Arrowhead 135 Ultra
Part 1: By Eric Peterson
The dreaming started years ago…..
Many can attest to my thoughts of the AH over the past 8 years being quite different than they are now. I used to be in the “that’s crazy” crowd, which I must admit is astoundingly enormous, but over the past few years I have somehow migrated to the “challenge yourself” crowd. It has been a transformation which has pushed and prodded me along this rocky uphill path to greater self-awareness. I only mention this because knowing the “why” is what this event is all about, and the answers to that question are limitless.
I find myself driving up to International Falls on Saturday for the mandatory gear check with so much excitement that I can barely sit still. I get there and walk into the conference room and there he is, the legend, Dave Pramann sitting behind his laptop checking in the racers. I check in and he shakes my hand. Awesome. The room is so packed with people and gear that you can hardly see the carpet, and instantly my stomach feels like it has just imploded. I cruise back to the truck to get my gear for inspection and jump back in line. I get thru the gear check in what seems like hours but I know that it was only minutes. My gear is good to go and the paperwork is done. Walking back to the truck I feel a sense of relief so amazing that it’s like a warm blanket on a cold night……. And I can’t help but smile.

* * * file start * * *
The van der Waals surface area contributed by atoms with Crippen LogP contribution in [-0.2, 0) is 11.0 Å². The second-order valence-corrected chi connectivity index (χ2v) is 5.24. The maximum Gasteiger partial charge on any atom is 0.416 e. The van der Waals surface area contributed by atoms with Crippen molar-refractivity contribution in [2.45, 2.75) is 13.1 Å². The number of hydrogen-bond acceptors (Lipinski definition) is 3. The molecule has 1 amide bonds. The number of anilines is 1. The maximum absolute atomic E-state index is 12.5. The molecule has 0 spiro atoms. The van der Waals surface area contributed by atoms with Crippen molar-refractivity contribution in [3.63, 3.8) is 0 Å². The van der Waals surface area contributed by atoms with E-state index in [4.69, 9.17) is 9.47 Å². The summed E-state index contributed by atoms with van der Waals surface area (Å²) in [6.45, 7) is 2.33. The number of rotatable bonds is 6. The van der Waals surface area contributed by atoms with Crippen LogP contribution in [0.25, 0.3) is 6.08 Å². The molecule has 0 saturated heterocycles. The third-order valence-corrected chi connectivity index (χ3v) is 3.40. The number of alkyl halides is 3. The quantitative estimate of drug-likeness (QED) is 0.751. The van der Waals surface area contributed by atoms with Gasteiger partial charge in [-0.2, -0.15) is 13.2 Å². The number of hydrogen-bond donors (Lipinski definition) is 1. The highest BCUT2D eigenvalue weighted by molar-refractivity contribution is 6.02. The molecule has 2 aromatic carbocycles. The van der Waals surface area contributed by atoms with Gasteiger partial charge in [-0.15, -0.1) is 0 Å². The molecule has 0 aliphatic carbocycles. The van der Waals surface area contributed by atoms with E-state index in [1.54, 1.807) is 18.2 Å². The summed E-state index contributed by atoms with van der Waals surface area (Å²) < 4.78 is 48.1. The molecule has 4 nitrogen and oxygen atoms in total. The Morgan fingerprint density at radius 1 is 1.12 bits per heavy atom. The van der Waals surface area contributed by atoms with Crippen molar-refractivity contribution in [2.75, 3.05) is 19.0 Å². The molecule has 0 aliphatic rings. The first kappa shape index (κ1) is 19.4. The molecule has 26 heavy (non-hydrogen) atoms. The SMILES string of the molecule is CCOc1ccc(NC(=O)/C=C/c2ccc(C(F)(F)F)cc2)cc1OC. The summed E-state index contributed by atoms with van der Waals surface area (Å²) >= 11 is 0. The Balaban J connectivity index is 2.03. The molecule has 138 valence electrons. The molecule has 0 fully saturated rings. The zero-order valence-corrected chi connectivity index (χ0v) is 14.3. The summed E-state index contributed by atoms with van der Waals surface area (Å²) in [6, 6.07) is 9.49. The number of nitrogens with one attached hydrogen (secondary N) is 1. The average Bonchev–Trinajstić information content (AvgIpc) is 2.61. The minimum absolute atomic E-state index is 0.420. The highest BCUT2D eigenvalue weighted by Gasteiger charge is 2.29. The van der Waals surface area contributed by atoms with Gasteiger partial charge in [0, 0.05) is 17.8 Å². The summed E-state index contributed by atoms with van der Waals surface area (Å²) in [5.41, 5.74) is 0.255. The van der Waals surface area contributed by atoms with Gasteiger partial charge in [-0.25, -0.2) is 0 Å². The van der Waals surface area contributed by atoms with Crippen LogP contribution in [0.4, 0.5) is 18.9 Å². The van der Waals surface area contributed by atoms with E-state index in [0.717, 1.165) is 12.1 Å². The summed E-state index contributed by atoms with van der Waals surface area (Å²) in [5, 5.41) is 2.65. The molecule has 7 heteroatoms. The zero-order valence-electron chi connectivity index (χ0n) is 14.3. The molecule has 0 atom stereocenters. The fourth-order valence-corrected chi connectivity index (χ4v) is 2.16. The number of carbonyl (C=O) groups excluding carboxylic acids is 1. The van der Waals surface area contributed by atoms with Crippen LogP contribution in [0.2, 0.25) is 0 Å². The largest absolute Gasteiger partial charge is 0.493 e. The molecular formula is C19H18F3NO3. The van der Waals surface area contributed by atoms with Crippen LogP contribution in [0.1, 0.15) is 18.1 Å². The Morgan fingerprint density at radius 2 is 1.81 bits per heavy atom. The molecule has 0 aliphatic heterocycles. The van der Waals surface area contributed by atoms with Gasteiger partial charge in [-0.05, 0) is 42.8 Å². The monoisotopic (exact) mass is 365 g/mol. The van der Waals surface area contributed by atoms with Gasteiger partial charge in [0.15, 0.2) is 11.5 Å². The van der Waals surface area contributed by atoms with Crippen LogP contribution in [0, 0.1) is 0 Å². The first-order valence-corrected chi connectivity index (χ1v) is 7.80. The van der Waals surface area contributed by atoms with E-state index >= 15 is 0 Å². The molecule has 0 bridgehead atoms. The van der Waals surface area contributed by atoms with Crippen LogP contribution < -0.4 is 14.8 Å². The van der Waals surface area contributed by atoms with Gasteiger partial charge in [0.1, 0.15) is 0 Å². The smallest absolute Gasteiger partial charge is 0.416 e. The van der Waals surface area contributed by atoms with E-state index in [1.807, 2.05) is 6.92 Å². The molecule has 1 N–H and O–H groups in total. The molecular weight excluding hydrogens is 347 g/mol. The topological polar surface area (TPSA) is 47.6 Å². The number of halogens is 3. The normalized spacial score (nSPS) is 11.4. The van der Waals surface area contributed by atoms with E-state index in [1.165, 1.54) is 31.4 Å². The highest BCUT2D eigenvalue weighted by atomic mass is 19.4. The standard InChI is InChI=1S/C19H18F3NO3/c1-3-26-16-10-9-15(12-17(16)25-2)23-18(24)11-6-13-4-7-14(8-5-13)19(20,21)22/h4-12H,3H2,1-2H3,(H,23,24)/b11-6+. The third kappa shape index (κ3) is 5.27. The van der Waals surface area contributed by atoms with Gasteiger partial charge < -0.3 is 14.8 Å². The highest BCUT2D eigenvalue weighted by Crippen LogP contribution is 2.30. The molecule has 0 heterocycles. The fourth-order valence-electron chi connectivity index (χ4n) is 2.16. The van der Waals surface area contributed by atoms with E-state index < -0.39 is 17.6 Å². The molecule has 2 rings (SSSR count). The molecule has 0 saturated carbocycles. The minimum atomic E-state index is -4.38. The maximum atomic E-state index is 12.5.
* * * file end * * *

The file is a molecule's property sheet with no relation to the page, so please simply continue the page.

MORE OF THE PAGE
Dad and I drive back up the next day for the racers meeting and spaghetti feed. That evening I happen across Charlie Farrow in the pool area. We chat for a while, and I end up helping him haul some gear to his car. On the way we see Pramann who is headed to the hotel bar so we join him. The two of them regale me with tales of past events which is certainly an awe inspiring experience. I would happily listen all night long but I need to try to get some rest, for Monday is going to be a long day. I hit the pillow and try to sleep but it just isn't happening. How surprising. The alarm goes of at 5:30 and with maybe 3 hours of rest I’m ready to go by 6:30. I run into Charlie in the lobby and we end up riding over to the start together which is about 8 blocks away. He tells me to grab onto the lead group right away and I respond with a laugh. Jay Petervary and many other elites are in that group, so there is no chance for me to hang with them. Simply to finish is merely the goal. Next he tells me not to bivy. If I get tired, “just push the bike for an hour or two. It’ll come back to you,” (more on the irony of this statement later) which sounds like something that I would definitely try if need be. We get to the start and check in. It’s a sea of chaos with cars, bikes, skiers, runners, and sleds everywhere. Blinking lights, headlamps, and reflective vests in the dark make the whole scene feel surreal. "Can this really be happening? Am I still sleeping," I think to myself. I pull off my glove and put my hand to my exposed face. It's cold to the touch and I see my breath in the crisp morning air. Yeah, this is real. 6 minutes before the start Pramann comes by with the bullhorn telling everyone to line up on the trail head. I sneak into the middle of the pack, get situated, fiddle with my gear, and bang. It’s a mad dash for the finish which at this point feels like it’s on the other side of the world........
More to come later.